Film Review: Daguerreotypes<i>Daguerreotypes</i>, one of Agnès Varda’s early yet accomplished feature-length documentaries, presages the themes and visual style she would explore in her subsequent work.
Film history may yet add “mother of the personal documentary” to Agnès Varda’s well-known sobriquet of “grandmother of the New Wave.” Daguerreotypes is an excellent example of the French filmmaker’s penchant for portraying herself through what immediately surrounds her, in this case the Paris neighborhood where she has lived for most of her life. Released in France in 1975 and now receiving its U.S. premiere, it is a primer on the cinematic patterns of Varda’s subsequent documentaries, such as Ulysses (1986), a short, and The Beaches of Agnes (2008), ruminations on aging and the creative life, and Ydessa, the Bears and etc. (2004) and The Gleaners and I (2000), contemplations of objects preserved, discarded and gleaned. With her usual whimsy and a desire to anchor us in the moment, however fleeting, Varda explores her sense of place through the people whose labors characterize Rue Daguerre, a street in Montparnasse.
As Varda points out in The Gleaners and I, everything old can be made new. In the title of her 1975 documentary, she acknowledges the earliest photographic process, both because of the coincidence of her residence on a street named for Louis Daguerre, an inventor of the daguerreotype, and because photography evolved into the artistic medium that allows her to depict the “types” or personalities inhabiting Rue Daguerre. Daguerreotypes were mounted under glass, and this inspired an element of Varda’s visual style in the documentary: Her subjects are mostly seen through their shop windows. While Daguerreotypes follows the merchants who were then the foundation of the legendary Bohemian district, its present-day screening serves a wonderful historical purpose.
Varda, “as a neighbor,” takes us inside a bakery, a household-goods store, and the shops of a perfume maker, a butcher, a barber, a plumber and an accordion seller. Today, Rue Daguerre retains the Old World charm of the Left Bank, yet in the contrast between the present and the past that the re-release of the documentary will no doubt engender, what stands out is not the labors of the shopkeepers or their wares, but instead the relative simplicity of the times.
Part of Varda’s genius is the integration of serendipitous elements into the mainstream of her documentaries, and in Daguerreotypes, this consists of an accordion player and a magician; one is used to create the score, and the other’s performance in a café supplements Varda’s narration. All the shopkeepers attend the magic show, and Varda uses the magician’s commentary as a narrative track for scenes of her subjects at work and at home. While the technique is somewhat contrived, especially because of the conjurer’s theatricality, the wonderment on the faces of the audience during the show is a time-warp, and places us in a particular, perhaps less cynical, era of history. The passage of time, our existence in time, and the ways in which the past informs the present are all recurring themes in Varda’s oeuvre, and are especially relevant here because rather than her contemporaries, those of us living now are Varda’s intended audience for Daguerreotypes.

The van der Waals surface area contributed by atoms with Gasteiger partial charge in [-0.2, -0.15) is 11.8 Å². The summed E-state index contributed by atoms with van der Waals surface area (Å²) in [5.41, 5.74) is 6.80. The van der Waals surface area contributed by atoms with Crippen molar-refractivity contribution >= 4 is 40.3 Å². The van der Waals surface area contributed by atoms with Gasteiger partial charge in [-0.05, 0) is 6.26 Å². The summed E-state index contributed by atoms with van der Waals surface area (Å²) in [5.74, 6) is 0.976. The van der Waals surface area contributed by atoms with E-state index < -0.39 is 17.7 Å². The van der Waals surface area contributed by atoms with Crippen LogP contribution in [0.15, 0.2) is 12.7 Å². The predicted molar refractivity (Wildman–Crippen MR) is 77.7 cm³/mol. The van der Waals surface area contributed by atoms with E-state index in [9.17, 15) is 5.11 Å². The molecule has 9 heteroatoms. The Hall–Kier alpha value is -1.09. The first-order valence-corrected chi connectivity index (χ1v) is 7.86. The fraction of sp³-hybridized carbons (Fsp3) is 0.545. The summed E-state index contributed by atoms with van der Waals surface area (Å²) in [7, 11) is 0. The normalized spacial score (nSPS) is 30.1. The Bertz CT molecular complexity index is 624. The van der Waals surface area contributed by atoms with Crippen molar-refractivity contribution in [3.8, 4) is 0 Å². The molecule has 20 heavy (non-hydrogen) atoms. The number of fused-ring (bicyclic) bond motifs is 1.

Varda’s daughter appears in the first sequence of the documentary, entering the perfume shop the filmmaker says, in voiceover, inspired her to make Daguerreotypes. In The Blue Thistle, where we get glimpses of the sort of products that, post-globalization, are nearly impossible to find except in the developing world, Varda unveils her most exquisite visual metaphor for the continuity she hopes to create through the documentary. The senescence of the shopkeepers, a married couple, and the fact of the wife’s dementia introduce her lifelong preoccupation with aging—Varda was 47 in 1975—and her frequent motivation as an artist to preserve in the face of the evanescent nature of people, places and things. In the husband’s devotion to his wife, as well as her daughter’s affection for them, Varda finds hope, intangible and immutable which, unlike the daguerreotypes, promises to endure.
Throughout Daguerreotypes, Varda maintains a peculiar distance from the inner lives of her shopkeepers and merchants, which renders them visual elements, part of the geography of Rue Daguerre, a springboard for exploring her own preoccupations. For some, this is the key to Varda’s charm, that she is continually self-referential and seems to invite others to be as well. Only when she asks the couples how they met, or about their dreams, do we experience them seemingly free from the onscreen personas Varda creates for them.
Daguerreotypes is the work of an already accomplished filmmaker—Cleo From 5 to 7 was released in 1962, and Le Bonheur in 1965—one who, even when she meanders, integrates her thoughts with the subject at hand through the sheer force of her personality and intellect.